There’s a lot that goes into planning a Design Sprint. From the scope of the chosen problem, to your team’s time constraints, to even the physical location—there are many variables that can affect the outcome. The reality is that not everything will run perfectly, and there will always be things you’ll want to improve the next time around. These things are nothing to sweat about it—you live and you learn. However, if there is one thing you should overthink (yep, we said overthink) before going into your Design Sprint, it’s who will play the roles of Facilitator and Decider.
Who is the Facilitator?
The facilitator is responsible for managing the Design Sprint and moving things along. Good facilitators set a positive tone, lay out expectations, manage group time, guide conversations, ease friction, and remain impartial when hearing others’ ideas.
Choose a facilitator who is confident leading meetings, yet comfortable playing a silent or unbiased role in group discussions. He or she should know how to tactfully curb tangents and not be afraid to tell people when it’s time to move on.
On the flip side, you’ll also want your facilitator to know when an idea needs further exploration, even if it means adjusting the agenda. Make sure your facilitator is willing and committed to steering the team.
Without a strong facilitator, you run the risk of hosting a multi-day workshop, open-ended brainstorm that discovers lots of questions, but provides no solutions.
Deciding on the Decider
The Decider is the one designated with the authority to ultimately select what goes into the prototype. In other words, they have final say.
Ideally, the CEO would play the role of the Decider. However, for larger companies where that’s often not possible, you’ll want someone who has budget authority and access to higher level executives (think VITO - very important top officer). The more passionate about the problem the decider is, the greater chance you have bringing the solution to life.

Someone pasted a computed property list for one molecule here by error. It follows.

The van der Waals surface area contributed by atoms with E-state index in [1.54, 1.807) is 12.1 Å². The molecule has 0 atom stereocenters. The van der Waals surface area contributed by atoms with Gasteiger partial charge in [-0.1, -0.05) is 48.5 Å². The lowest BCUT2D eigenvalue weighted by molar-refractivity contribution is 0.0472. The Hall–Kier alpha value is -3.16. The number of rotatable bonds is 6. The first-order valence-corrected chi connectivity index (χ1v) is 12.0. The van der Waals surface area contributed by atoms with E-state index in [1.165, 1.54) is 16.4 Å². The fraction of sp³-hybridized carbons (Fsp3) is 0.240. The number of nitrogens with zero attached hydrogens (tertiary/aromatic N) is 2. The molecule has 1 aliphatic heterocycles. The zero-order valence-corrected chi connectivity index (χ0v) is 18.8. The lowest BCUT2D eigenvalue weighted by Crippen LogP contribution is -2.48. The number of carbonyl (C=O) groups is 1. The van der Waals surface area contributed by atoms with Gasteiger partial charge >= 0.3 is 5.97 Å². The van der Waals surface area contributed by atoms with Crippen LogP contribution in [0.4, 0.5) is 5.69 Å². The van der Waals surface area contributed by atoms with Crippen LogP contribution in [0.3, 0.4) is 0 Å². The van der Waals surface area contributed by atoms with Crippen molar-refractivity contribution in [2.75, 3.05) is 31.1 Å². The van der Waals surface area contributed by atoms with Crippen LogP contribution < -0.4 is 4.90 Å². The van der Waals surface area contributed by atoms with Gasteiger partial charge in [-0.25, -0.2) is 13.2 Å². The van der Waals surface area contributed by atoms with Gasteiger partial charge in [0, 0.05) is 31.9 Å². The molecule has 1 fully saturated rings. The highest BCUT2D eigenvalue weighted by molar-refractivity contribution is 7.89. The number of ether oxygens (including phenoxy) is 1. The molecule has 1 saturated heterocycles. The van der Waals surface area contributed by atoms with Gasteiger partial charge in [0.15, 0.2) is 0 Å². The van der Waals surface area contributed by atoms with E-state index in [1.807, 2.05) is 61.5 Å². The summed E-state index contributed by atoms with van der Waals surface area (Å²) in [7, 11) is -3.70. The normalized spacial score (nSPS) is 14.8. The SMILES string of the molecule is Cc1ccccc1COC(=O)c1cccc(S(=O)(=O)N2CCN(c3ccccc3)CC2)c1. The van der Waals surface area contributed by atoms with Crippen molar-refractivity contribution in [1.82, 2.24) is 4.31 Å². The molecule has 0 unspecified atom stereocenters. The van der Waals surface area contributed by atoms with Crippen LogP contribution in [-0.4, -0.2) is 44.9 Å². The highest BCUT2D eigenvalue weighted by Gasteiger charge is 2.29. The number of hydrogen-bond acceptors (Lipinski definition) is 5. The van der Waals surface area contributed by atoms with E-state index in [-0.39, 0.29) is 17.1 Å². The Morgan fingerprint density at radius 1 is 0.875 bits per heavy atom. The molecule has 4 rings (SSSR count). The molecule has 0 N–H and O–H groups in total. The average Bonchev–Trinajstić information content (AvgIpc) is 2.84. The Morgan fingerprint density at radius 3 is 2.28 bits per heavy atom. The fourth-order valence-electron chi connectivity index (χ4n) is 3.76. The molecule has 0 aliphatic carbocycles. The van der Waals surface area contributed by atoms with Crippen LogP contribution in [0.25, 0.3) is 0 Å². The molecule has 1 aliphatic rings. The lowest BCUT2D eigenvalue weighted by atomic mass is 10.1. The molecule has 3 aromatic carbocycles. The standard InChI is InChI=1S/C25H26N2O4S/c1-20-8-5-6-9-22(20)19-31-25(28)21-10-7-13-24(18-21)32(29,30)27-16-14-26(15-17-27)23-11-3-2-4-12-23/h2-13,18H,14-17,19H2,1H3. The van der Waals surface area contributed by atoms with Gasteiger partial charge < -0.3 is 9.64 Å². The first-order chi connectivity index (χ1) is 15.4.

Without the commitment from a decider, it's likely all momentum gained from running a Design Sprint will quickly flatline. You might feel like you accomplished 10x the amount of work, or that your prototype is too beautiful for words, but unfortunately, that’s not enough for a successful Design Sprint. The work isn’t over after the workshop; rather, a Design Sprint is meant to kick-start the development of the digital product. That’s why you need someone in the room who has both the budget authority and passion to see the idea to its fruition.
Once you've selected who your facilitator and decider will be, here are some tips to help make the most of the week, while being considerate of everyone's time.
Give Your Team Time to do Their Day Job
During the sprint, don’t start days until after 9am. That way everyone will have time to tend to their email before the meeting, allowing them to be more focused the rest of day. Offer breaks that provide a substantial time to check-in on things back at the office. But, it's important to set the expectation that the workshop should be the priority.
The Decider Doesn’t Have to Be There For the Entire Design Sprint
If you’re trying to run a design Sprint in a large company, it’s likely the decider will have a bit of trouble clearing their schedule for the entire workshop. That’s ok!
A delegated decision-maker should be in the room at all times to help move things along, but the one ultimately deciding what will go into the prototype doesn’t have to be. Bring them in when they can—maybe they can make a cameo appearance during the kick-off, listen to the presentation of sketch ideas, or if nothing else, simply make the decision after the final critique has been made.
(Note: If the decider can’t even make a cameo appearance, that may be a sign you need to find a different problem and this one isn't their priority. Try to talk to the decider to determine a problem that he/she is excited to tackle.)
Give the Facilitator and Decider Time to Build Rapport
It’s important that the facilitator and decider are on the same team. That’s not to say they agree on everything, but that their goals are aligned, they trust the expertise of the other, and they're working together to push progress. The Design Sprint will bear little fruit if one is undermining the other.
If you're looking to turn a back-of-the-napkin idea into a great digital product, Design Sprints are a great place to start. You don't have to go through digital product development alone. Bring Differential along to help conduct a Design Sprint around your team's digital product ideas.